The Romanesque, onion domed United Church on Hewitt Place is impressive indeed when viewed from Macy Place. This was originally a synagogue completed in 1906–despite the onion domes, which are generally found on Russian or Eastern European churches. THE NAME OF THE SYNAGOGUE WAS MONTIFIORE CONGREGATION. RABBI KATZ WAS IN CHARGE. I WENT TO HEBREW SCHOOL THERE FROM 1933 TO WAS BAR MITZVAH THERE IN 1940. IT WAS A BEAUTIFUL SYNAGOGUE.
Hewitt place was where I use to live. I grew up there. I went to I.S. 52 and James Monroe H.S. What beautiful memories. Thanks for the photos.
Robin, what years did u live there,,,,I grew up at 950 Hewitt, until the year 1971..I went to ps 130, across the strret, then 52 when it was all boys, my last year the girls entered then onto Morris High…..
Lived in 920 ave st john until 65…attended all boys Jhs 52….loved Charly’s candy store across the street. Played stick ball on ave st john and had many fights growing up there. Member of the ” Imperial 7s “. Tough times but the most memorable and best years of my life. Parties were called “sets” and the dance was the “grind”. Danced to Allan Freeds albums …Paragons meet the Jesters. Doo whopped in the hall ways. Man…those were the days…they called me Sully (Sauli).
I lived on Fox Street near Longwood Avenue. I went to PS 62 and J.H.S. 52. I remember playing stick ball against the Wildcats on St. John and Southern BLVD. We were the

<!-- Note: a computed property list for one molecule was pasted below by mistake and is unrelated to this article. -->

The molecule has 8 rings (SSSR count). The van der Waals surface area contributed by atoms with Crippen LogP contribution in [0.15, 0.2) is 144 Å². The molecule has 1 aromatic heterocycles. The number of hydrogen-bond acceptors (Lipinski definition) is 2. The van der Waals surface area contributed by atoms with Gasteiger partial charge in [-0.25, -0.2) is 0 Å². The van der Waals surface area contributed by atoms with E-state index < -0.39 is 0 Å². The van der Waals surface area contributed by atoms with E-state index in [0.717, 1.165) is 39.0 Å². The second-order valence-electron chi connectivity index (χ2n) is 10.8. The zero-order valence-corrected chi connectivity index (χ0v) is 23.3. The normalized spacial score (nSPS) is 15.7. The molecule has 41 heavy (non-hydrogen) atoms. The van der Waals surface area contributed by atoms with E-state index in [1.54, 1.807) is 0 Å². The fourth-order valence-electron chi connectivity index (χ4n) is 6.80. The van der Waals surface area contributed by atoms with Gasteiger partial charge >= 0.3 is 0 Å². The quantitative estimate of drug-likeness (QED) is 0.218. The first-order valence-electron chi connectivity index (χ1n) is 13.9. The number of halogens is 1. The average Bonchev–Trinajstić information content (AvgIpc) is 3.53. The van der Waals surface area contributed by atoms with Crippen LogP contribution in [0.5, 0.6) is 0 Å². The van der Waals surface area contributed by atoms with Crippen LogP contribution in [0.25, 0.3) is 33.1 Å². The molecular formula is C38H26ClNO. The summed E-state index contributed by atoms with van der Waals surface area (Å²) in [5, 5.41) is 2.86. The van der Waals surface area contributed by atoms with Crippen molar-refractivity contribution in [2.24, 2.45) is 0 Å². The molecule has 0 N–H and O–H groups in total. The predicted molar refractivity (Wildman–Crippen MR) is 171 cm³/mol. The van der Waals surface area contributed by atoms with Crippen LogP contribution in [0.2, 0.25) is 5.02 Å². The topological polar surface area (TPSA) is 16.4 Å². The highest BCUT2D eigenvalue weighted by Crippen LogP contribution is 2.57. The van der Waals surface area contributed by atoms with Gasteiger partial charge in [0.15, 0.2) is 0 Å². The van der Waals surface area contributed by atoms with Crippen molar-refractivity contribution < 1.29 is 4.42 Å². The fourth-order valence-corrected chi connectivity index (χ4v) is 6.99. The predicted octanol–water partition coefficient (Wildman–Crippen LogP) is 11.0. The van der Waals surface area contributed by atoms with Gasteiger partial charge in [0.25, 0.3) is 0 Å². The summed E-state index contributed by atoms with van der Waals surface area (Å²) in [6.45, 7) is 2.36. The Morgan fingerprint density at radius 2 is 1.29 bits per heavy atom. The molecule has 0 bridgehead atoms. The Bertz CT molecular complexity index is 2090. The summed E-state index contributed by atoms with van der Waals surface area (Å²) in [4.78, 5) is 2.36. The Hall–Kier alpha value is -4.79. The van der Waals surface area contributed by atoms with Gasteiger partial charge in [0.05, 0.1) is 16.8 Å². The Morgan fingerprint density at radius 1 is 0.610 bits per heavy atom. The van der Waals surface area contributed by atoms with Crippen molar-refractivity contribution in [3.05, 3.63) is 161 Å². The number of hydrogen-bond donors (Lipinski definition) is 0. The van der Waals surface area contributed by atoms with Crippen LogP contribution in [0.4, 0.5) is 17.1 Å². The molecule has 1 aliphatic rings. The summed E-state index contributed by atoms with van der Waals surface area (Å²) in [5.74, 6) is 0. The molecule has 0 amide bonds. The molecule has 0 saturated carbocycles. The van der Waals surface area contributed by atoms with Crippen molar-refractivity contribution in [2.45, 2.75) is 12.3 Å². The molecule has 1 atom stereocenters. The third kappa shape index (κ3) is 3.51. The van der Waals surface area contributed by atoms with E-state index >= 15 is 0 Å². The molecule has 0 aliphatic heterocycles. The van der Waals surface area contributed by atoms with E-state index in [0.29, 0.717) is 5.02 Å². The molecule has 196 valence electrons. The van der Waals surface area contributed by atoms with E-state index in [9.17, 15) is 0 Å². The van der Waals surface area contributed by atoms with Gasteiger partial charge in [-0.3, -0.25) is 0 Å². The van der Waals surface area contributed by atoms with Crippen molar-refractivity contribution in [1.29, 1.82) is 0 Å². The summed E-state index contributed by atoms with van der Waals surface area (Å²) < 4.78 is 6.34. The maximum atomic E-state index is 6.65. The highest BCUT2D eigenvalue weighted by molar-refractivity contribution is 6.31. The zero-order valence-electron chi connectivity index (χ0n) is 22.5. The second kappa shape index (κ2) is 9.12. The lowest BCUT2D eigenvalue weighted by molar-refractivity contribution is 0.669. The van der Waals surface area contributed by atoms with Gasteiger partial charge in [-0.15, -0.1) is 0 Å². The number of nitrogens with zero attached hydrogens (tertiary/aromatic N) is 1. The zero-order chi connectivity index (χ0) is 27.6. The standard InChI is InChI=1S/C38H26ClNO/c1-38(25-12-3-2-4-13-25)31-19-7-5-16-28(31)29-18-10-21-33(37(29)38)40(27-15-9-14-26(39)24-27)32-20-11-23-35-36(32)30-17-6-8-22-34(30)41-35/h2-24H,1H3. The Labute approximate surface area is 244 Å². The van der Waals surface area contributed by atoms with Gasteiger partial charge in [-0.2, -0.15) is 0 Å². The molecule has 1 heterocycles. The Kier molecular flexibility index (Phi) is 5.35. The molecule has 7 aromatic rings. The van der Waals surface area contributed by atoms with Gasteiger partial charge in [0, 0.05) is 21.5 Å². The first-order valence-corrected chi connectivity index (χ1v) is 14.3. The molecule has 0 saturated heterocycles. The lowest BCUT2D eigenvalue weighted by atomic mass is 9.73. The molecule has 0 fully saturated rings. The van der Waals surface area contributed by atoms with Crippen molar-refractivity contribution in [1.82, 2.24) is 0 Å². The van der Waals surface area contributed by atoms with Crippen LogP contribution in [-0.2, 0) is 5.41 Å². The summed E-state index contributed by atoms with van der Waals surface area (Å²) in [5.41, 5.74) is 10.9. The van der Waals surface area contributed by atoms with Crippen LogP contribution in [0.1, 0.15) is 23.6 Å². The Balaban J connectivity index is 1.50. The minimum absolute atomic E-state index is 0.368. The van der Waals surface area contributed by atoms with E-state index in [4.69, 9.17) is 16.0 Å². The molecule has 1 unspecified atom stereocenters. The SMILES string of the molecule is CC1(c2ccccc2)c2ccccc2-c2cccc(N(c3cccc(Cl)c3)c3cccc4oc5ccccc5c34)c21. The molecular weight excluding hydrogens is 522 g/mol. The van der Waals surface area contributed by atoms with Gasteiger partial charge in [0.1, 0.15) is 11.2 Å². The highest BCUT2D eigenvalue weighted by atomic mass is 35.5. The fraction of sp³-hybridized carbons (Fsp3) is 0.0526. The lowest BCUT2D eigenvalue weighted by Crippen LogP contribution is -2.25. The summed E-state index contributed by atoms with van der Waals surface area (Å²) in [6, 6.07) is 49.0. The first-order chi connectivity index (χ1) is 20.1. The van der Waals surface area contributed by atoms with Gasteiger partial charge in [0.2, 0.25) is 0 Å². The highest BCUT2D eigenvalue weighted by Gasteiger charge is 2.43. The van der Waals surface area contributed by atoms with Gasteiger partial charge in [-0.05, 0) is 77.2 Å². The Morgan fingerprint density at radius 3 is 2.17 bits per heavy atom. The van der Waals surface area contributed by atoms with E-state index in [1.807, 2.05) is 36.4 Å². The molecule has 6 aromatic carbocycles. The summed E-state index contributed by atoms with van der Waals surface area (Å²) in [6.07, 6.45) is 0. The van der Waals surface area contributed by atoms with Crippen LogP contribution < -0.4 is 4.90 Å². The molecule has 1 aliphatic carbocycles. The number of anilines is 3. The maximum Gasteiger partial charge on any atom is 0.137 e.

Hawks I remember the name Imperial 7s and Royal Crowns and yes the parties were called “Sets” and we “Grind” to the music under a yellow, or red, or blue bulb.
i lived in long wood ave between southern blvd and fox went to PS 39 and the PS 62 junior high school 60 then Grace Dodge high school
In what year did you attend PS39? I attended from 2974-68. Then moved to PR.
I lived on Fox st.,My wife onLongwood ave. I worked for Fr, G
when he opened up the the play street on Simpson st. Great days. Played in front of the rectory, When Msgr. O’Brien was the pastor. Wonderfule times going up in the neighborhood. Also workrd at Casita Maria. Nice past. Anyone from the past can e-mail me.
My old stomping grounds from 1957 PS 130, JHS 52, Morris High School, Manhattan Community College and US Army. We lived at 853 Macy Place for many years until my dad bought 779 Prospect Avenue. So many memories of friends and acquaintances some alive some dead.
No cell phones or computers. Played football, softball, basketball and stick ball. I have great memories of a well lived childhood surrounded by great people.
I started Elementary school at P.S. 39, my first grade teacher was Miss Abbott, that was probably 1951, I went there from 1st to 3rd grade. Amazes me I still remember my first grade teacher, she was wonderful guess I’ll never forget her!! We had wonderful times in that neighborhood, lived at 832 Dawson St. Love those memories, ironically the park on Dawson has a building there, maybe an office and a bathroom and the address is 832!! Wow. I remember when the public park on the right side first opened, great memories that live on in my heart. Moved to Queens after 3rd grade.